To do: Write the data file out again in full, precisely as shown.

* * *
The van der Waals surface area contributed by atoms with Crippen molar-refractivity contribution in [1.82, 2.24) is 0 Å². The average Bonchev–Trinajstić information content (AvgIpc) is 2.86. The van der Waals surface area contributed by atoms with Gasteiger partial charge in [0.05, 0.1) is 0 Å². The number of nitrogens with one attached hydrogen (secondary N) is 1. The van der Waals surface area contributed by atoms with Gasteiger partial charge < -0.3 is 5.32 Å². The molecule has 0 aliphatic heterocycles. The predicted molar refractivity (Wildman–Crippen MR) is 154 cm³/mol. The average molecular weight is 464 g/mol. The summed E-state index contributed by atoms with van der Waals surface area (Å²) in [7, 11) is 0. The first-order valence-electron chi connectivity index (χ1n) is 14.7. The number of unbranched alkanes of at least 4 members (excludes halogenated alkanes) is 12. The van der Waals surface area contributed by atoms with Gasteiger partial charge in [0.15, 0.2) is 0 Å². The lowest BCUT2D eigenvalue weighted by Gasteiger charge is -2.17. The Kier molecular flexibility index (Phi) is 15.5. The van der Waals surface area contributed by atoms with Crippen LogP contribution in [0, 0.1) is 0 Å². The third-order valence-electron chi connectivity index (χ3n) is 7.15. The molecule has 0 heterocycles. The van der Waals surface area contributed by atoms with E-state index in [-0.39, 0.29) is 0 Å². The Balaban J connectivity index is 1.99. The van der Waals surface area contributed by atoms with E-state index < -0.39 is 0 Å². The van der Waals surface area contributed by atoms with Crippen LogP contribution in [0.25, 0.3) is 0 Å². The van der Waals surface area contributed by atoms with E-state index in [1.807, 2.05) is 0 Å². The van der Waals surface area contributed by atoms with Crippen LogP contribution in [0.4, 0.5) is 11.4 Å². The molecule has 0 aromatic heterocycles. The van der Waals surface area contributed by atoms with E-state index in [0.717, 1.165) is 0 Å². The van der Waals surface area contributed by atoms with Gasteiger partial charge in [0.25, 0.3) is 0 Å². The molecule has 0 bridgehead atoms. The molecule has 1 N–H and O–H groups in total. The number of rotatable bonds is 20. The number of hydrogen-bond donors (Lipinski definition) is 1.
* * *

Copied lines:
The van der Waals surface area contributed by atoms with Crippen molar-refractivity contribution in [1.82, 2.24) is 0 Å². The average Bonchev–Trinajstić information content (AvgIpc) is 2.86. The van der Waals surface area contributed by atoms with Gasteiger partial charge in [0.05, 0.1) is 0 Å². The number of nitrogens with one attached hydrogen (secondary N) is 1. The van der Waals surface area contributed by atoms with Gasteiger partial charge < -0.3 is 5.32 Å². The molecule has 0 aliphatic heterocycles. The predicted molar refractivity (Wildman–Crippen MR) is 154 cm³/mol. The average molecular weight is 464 g/mol. The summed E-state index contributed by atoms with van der Waals surface area (Å²) in [7, 11) is 0. The first-order valence-electron chi connectivity index (χ1n) is 14.7. The number of unbranched alkanes of at least 4 members (excludes halogenated alkanes) is 12. The van der Waals surface area contributed by atoms with Gasteiger partial charge in [0.15, 0.2) is 0 Å². The lowest BCUT2D eigenvalue weighted by Gasteiger charge is -2.17. The Kier molecular flexibility index (Phi) is 15.5. The van der Waals surface area contributed by atoms with Crippen LogP contribution in [0, 0.1) is 0 Å². The third-order valence-electron chi connectivity index (χ3n) is 7.15. The molecule has 0 heterocycles. The van der Waals surface area contributed by atoms with E-state index in [-0.39, 0.29) is 0 Å². The Balaban J connectivity index is 1.99. The van der Waals surface area contributed by atoms with E-state index < -0.39 is 0 Å². The van der Waals surface area contributed by atoms with Crippen LogP contribution in [0.25, 0.3) is 0 Å². The van der Waals surface area contributed by atoms with E-state index in [1.807, 2.05) is 0 Å². The van der Waals surface area contributed by atoms with Crippen LogP contribution in [0.4, 0.5) is 11.4 Å². The molecule has 0 aromatic heterocycles. The van der Waals surface area contributed by atoms with E-state index in [0.717, 1.165) is 0 Å². The van der Waals surface area contributed by atoms with Gasteiger partial charge in [0.25, 0.3) is 0 Å². The molecule has 0 bridgehead atoms. The molecule has 1 N–H and O–H groups in total. The number of rotatable bonds is 20. The number of hydrogen-bond donors (Lipinski definition) is 1.